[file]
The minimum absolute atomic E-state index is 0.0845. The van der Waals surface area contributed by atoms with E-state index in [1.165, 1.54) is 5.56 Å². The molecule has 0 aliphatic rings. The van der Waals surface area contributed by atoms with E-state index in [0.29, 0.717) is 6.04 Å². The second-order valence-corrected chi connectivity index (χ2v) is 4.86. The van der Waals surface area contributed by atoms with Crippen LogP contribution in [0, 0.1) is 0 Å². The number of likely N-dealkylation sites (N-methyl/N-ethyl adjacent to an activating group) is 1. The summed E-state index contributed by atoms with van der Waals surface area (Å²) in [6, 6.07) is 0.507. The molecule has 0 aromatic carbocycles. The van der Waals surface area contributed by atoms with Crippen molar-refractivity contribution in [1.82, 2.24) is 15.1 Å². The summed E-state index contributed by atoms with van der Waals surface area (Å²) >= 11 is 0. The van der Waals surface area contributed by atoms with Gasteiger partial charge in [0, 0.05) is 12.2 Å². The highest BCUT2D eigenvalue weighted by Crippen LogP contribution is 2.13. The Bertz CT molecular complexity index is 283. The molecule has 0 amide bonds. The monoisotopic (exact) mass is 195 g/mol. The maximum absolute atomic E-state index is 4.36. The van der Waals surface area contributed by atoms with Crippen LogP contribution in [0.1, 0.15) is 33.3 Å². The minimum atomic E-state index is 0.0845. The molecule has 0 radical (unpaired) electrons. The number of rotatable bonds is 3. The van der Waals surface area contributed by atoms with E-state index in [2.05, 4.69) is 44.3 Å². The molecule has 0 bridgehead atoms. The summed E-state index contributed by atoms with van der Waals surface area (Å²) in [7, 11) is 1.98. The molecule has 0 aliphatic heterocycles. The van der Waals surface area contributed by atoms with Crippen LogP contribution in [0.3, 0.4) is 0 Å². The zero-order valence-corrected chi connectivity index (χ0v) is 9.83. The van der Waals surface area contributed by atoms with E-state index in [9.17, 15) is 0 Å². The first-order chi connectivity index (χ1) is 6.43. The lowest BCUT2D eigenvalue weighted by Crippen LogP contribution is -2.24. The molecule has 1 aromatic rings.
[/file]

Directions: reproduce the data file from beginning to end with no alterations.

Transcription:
The minimum absolute atomic E-state index is 0.0845. The van der Waals surface area contributed by atoms with E-state index in [1.165, 1.54) is 5.56 Å². The molecule has 0 aliphatic rings. The van der Waals surface area contributed by atoms with E-state index in [0.29, 0.717) is 6.04 Å². The second-order valence-corrected chi connectivity index (χ2v) is 4.86. The van der Waals surface area contributed by atoms with Crippen LogP contribution in [0, 0.1) is 0 Å². The number of likely N-dealkylation sites (N-methyl/N-ethyl adjacent to an activating group) is 1. The summed E-state index contributed by atoms with van der Waals surface area (Å²) in [6, 6.07) is 0.507. The molecule has 0 aromatic carbocycles. The van der Waals surface area contributed by atoms with Crippen molar-refractivity contribution in [1.82, 2.24) is 15.1 Å². The summed E-state index contributed by atoms with van der Waals surface area (Å²) >= 11 is 0. The van der Waals surface area contributed by atoms with Gasteiger partial charge in [0, 0.05) is 12.2 Å². The highest BCUT2D eigenvalue weighted by Crippen LogP contribution is 2.13. The Bertz CT molecular complexity index is 283. The molecule has 0 amide bonds. The monoisotopic (exact) mass is 195 g/mol. The maximum absolute atomic E-state index is 4.36. The van der Waals surface area contributed by atoms with Crippen LogP contribution in [0.1, 0.15) is 33.3 Å². The minimum atomic E-state index is 0.0845. The molecule has 0 radical (unpaired) electrons. The number of rotatable bonds is 3. The van der Waals surface area contributed by atoms with E-state index in [2.05, 4.69) is 44.3 Å². The molecule has 0 bridgehead atoms. The summed E-state index contributed by atoms with van der Waals surface area (Å²) in [7, 11) is 1.98. The molecule has 0 aliphatic heterocycles. The van der Waals surface area contributed by atoms with Crippen LogP contribution in [0.3, 0.4) is 0 Å². The zero-order valence-corrected chi connectivity index (χ0v) is 9.83. The van der Waals surface area contributed by atoms with E-state index in [9.17, 15) is 0 Å². The first-order chi connectivity index (χ1) is 6.43. The lowest BCUT2D eigenvalue weighted by Crippen LogP contribution is -2.24. The molecule has 1 aromatic rings.